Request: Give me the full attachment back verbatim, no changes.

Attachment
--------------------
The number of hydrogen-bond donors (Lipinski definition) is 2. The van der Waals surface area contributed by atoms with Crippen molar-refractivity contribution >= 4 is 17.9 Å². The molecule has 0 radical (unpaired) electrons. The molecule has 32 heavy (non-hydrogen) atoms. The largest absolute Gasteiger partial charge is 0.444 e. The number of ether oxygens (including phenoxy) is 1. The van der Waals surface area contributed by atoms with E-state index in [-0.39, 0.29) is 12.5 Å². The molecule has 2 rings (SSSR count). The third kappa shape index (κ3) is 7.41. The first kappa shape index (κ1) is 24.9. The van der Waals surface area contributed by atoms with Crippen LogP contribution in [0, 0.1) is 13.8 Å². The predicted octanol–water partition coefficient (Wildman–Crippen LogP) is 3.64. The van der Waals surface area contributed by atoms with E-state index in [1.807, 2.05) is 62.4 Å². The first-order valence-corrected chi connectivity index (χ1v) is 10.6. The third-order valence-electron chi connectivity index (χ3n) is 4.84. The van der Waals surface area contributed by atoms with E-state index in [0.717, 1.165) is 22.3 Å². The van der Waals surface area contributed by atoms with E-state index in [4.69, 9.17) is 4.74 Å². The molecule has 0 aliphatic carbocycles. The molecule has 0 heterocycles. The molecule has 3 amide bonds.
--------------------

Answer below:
The number of hydrogen-bond donors (Lipinski definition) is 2. The van der Waals surface area contributed by atoms with Crippen molar-refractivity contribution >= 4 is 17.9 Å². The molecule has 0 radical (unpaired) electrons. The molecule has 32 heavy (non-hydrogen) atoms. The largest absolute Gasteiger partial charge is 0.444 e. The number of ether oxygens (including phenoxy) is 1. The van der Waals surface area contributed by atoms with E-state index in [-0.39, 0.29) is 12.5 Å². The molecule has 2 rings (SSSR count). The third kappa shape index (κ3) is 7.41. The first kappa shape index (κ1) is 24.9. The van der Waals surface area contributed by atoms with Crippen LogP contribution in [0, 0.1) is 13.8 Å². The predicted octanol–water partition coefficient (Wildman–Crippen LogP) is 3.64. The van der Waals surface area contributed by atoms with E-state index in [1.807, 2.05) is 62.4 Å². The first-order valence-corrected chi connectivity index (χ1v) is 10.6. The third-order valence-electron chi connectivity index (χ3n) is 4.84. The van der Waals surface area contributed by atoms with E-state index in [0.717, 1.165) is 22.3 Å². The van der Waals surface area contributed by atoms with E-state index in [4.69, 9.17) is 4.74 Å². The molecule has 0 aliphatic carbocycles. The molecule has 0 heterocycles. The molecule has 3 amide bonds.